Personally I think LEO's, their supervisors, and even judges should be held more accountable for those type of mistakes. That would encourage LE and judges to make absolutely sure they are targeting the right people. If you get the right guys great. If you make a mistake with the potential consequences being grave, everyone involved (top to bottom) must be held to account.

`
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Old 03-03-2015, 09:15 AM
 
Location: Coos Bay, Oregon
7,142 posts, read 8,444,848 times
Reputation: 7702
Quote:
Originally Posted by Coolhand68 View Post
With a lot of the focus on bad cops and just cop-hating threads in general, I thought it might be appropriate to start a thread that features stories of cops who are saving lives. Here are a couple of recent news stories of cops who have been saving lives, sometimes while risking their own.

http://www.nydailynews.com/news/nati...icle-1.2127028

http://sports.yahoo.com/blogs/ncaaf-...181832916.html

Rookie Minnesota cop thinks quick, saves man's life at Moorhead gas station - TwinCities.com

Hero Cop Rescues Man From Gas Station Fire - ABC News

Brick cop dove into river to rescue suicidal woman
Meanwhile cops murder dozens of people.

Hawaii (South Kohala) On-duty officer in police car ran into bicyclist Surnow traveling same direction, killing him. Police arrested the officer, 30-year-old Jody Buddemeyer, on suspicion of negligent homicide. He was later "released pending further investigation.

California (Los Angeles) Homeless man who went by "Africa" ordered by police to come out of tent after fighting with someone inside tent. After he refused police order, they forcibly dragged him out of the tent. A physical altercation ensued with several police officers, during which one or more officers shot and killed Africa. At least two videos captured the incident.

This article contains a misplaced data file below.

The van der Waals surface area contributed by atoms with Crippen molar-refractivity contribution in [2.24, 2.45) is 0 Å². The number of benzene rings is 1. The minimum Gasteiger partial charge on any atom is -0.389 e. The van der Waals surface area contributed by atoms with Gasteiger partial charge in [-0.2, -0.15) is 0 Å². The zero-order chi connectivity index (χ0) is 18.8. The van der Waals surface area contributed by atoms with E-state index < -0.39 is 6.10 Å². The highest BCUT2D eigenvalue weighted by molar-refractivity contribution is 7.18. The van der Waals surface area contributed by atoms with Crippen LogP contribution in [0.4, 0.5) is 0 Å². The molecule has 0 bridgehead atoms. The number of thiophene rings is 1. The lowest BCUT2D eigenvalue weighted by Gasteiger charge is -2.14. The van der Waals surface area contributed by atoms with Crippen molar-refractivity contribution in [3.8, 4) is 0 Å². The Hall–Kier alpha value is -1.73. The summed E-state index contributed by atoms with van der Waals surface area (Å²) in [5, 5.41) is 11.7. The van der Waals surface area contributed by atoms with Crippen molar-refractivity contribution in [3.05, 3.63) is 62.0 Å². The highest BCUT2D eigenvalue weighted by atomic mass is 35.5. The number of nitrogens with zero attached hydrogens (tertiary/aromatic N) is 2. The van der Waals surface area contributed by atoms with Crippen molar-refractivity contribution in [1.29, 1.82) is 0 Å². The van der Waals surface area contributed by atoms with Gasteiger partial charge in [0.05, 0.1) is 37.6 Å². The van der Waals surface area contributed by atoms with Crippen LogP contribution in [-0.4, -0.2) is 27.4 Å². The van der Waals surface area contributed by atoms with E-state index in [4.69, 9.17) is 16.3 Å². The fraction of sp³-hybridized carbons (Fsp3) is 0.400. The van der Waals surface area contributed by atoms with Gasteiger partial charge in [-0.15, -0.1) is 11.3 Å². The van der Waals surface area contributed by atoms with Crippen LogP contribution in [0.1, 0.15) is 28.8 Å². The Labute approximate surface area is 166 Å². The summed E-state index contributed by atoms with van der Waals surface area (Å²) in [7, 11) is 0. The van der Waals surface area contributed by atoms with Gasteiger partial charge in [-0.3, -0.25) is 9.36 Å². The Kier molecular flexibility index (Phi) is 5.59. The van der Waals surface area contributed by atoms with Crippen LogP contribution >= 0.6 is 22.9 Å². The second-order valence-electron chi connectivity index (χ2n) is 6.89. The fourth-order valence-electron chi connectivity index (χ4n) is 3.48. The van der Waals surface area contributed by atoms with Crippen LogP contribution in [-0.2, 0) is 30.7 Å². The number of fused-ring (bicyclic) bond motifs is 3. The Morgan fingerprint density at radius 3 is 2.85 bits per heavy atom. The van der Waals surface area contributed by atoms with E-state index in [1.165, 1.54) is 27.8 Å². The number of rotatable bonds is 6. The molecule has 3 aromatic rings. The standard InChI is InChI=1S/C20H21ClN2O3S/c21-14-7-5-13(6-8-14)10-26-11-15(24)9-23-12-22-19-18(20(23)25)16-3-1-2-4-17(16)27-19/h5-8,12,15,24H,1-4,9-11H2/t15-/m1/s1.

Missouri (Wellston) When Allen attempted to drive away from a traffic stop, a Wellston police officer jumped partially into the car. The officer fired at Allen, who died of his injuries in hospital on March 1.

California (Santa Ana) Police identified a mand and a vehicle he was in as the suspect and vehicle involved in a robbery. Early reports lack detail, but "something happened" as police tried to contact him, and they shot and killed him.

California (San Francisco) Perez-Lopez was shot and killed by two plainclothes officer after he allegedly robbed a man of his bicycle at knifepoint in the Mission District.

Wisconsin (Green Bay) Police responded to a call about a possibly suicidal man. He stabbed an officer in the arm. The wounded officer and his partner fired, killing the man.

Nebraska (Omaha) Police responding to a reported robbery engaged Elrod. Accounts of the interaction vary, but officer Alvin Lugod shot and killed the apparently unarmed Elrod.

Texas (Grapevine) Villalpando, a Mexican immigrant, was shot and killed by Grapevine police officer Robert Clark. Clark engaged him in a high-speed chase after responding to a burglary alarm at a business. According to the Star-Telegram, "The driver, later identified as Garcia, got out of his pickup, put his hands up and walked toward Clark’s patrol car despite the officer’s calls to halt.... Two shots rang out, and Garcia slumped over. He was pronounced dead at 12:06 a.m. at John Peter Smith Hospital in Fort Worth, according to the Tarrant County medical examiner’s office"

Alabama (Homewood) Shot and killed after allegedly firing at officers serving a search warrant.

North Carolina (Charlotte) Janisha Fonville refused to drop a knife during a domestic incident, she was shot and killed.

Missouri (Springfield) Michael Steven Ireland was shot and killed after a foot chase. He appeared to be unarmed.

Massachusetts (Tewksbury) Man fatally shot after allegedly stabbing and slashing two people in the parking lot of school.

Texas (Del Rio) Saldivar was driving a commercial vehicle and police tried to make contact after reports of him driving recklessly. He refused to stop and several deputies opened fire, there is a video of the incident.